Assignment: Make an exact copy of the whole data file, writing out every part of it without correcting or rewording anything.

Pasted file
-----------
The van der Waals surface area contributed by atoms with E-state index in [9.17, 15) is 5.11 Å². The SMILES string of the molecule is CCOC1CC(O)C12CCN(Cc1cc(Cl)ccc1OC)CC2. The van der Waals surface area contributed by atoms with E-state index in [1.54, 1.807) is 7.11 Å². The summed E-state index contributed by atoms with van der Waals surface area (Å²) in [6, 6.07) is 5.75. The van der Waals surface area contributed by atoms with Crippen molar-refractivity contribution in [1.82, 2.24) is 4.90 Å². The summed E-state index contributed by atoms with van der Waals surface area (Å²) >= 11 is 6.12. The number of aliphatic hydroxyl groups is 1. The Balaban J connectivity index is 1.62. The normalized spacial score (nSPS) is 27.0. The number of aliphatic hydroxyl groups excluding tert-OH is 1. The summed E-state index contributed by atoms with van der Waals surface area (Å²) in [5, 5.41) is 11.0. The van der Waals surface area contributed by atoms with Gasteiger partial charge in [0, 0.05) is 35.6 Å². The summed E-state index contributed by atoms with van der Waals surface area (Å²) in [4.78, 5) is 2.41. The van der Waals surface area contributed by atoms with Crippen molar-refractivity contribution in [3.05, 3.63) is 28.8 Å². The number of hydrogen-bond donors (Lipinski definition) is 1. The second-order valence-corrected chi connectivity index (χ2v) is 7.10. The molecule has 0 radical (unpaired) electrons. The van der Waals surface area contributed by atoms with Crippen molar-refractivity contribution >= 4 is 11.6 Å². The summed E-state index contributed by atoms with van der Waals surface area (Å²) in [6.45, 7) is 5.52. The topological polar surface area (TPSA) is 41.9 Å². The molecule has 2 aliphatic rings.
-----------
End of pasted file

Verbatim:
The van der Waals surface area contributed by atoms with E-state index in [9.17, 15) is 5.11 Å². The SMILES string of the molecule is CCOC1CC(O)C12CCN(Cc1cc(Cl)ccc1OC)CC2. The van der Waals surface area contributed by atoms with E-state index in [1.54, 1.807) is 7.11 Å². The summed E-state index contributed by atoms with van der Waals surface area (Å²) in [6, 6.07) is 5.75. The van der Waals surface area contributed by atoms with Crippen molar-refractivity contribution in [1.82, 2.24) is 4.90 Å². The summed E-state index contributed by atoms with van der Waals surface area (Å²) >= 11 is 6.12. The number of aliphatic hydroxyl groups is 1. The Balaban J connectivity index is 1.62. The normalized spacial score (nSPS) is 27.0. The number of aliphatic hydroxyl groups excluding tert-OH is 1. The summed E-state index contributed by atoms with van der Waals surface area (Å²) in [5, 5.41) is 11.0. The van der Waals surface area contributed by atoms with Gasteiger partial charge in [0, 0.05) is 35.6 Å². The summed E-state index contributed by atoms with van der Waals surface area (Å²) in [4.78, 5) is 2.41. The van der Waals surface area contributed by atoms with Crippen molar-refractivity contribution in [3.05, 3.63) is 28.8 Å². The number of hydrogen-bond donors (Lipinski definition) is 1. The second-order valence-corrected chi connectivity index (χ2v) is 7.10. The molecule has 0 radical (unpaired) electrons. The van der Waals surface area contributed by atoms with Crippen molar-refractivity contribution >= 4 is 11.6 Å². The summed E-state index contributed by atoms with van der Waals surface area (Å²) in [6.45, 7) is 5.52. The topological polar surface area (TPSA) is 41.9 Å². The molecule has 2 aliphatic rings.